Learning basic arithmetic: A comparison between rote and procedural learning based on an artificial sequence

J Exp Psychol Learn Mem Cogn. 2024 Mar;50(3):418-434. doi: 10.1037/xlm0001241. Epub 2023 Apr 6.

Abstract

It is commonly accepted that repeatedly using mental procedures results in a transition to memory retrieval, but the determinant of this process is still unclear. In a 3-week experiment, we compared two different learning situations involving basic additions, one based on counting and the other based on arithmetic fact memorization. Two groups of participants learned to verify additions such as "G + 2 = Q?" built on an artificial sequence (e.g., "XGRQD…"). The first group learned the sequence beforehand and could therefore count to solve the problems, whereas the second group was not aware of the sequence and had to learn the equations by rote. With practice, solution times of both groups reached a plateau, indicating a certain level of automatization. However, a more fine-grained comparison indicated that participants relied on fundamentally different learning mechanisms. In the counting condition, most participants showed a persistent linear effect of the numerical operand on solution times, suggesting that fluency was reached through an acceleration of counting procedures. However, some participants began memorizing the problems involving the largest addends: Their solution times were very similar to those of participants in the rote learning group, suggesting that they resulted from a memory retrieval process. These findings show that repeated mental procedures do not systematically lead to memory retrieval but that fluency can also be reached through the acceleration of these procedures. Moreover, these results challenge associationist models, which cannot currently predict that the process of memorization begins with problems involving the largest addends. (PsycInfo Database Record (c) 2024 APA, all rights reserved).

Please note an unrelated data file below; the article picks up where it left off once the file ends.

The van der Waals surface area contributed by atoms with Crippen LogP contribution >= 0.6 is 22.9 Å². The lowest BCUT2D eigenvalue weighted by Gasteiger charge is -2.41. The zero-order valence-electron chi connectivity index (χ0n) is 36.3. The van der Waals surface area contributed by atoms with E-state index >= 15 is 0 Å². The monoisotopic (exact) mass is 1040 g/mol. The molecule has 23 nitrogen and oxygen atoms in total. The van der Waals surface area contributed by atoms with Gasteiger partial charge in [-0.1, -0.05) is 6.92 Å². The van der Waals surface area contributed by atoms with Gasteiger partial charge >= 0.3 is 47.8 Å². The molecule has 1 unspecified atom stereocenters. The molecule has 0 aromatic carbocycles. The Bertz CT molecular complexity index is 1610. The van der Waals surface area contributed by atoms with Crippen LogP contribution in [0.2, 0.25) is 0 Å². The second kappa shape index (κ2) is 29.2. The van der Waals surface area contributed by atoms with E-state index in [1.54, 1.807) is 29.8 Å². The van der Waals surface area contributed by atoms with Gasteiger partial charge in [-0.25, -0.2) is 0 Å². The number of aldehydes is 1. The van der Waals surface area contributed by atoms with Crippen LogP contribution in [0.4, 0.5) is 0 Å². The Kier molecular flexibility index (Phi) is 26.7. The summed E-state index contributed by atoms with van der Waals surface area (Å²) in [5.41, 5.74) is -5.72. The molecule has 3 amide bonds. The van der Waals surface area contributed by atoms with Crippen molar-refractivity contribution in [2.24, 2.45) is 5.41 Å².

MeSH terms

  • Awareness
  • Humans
  • Learning*
  • Mathematics
  • Memory*
  • Problem Solving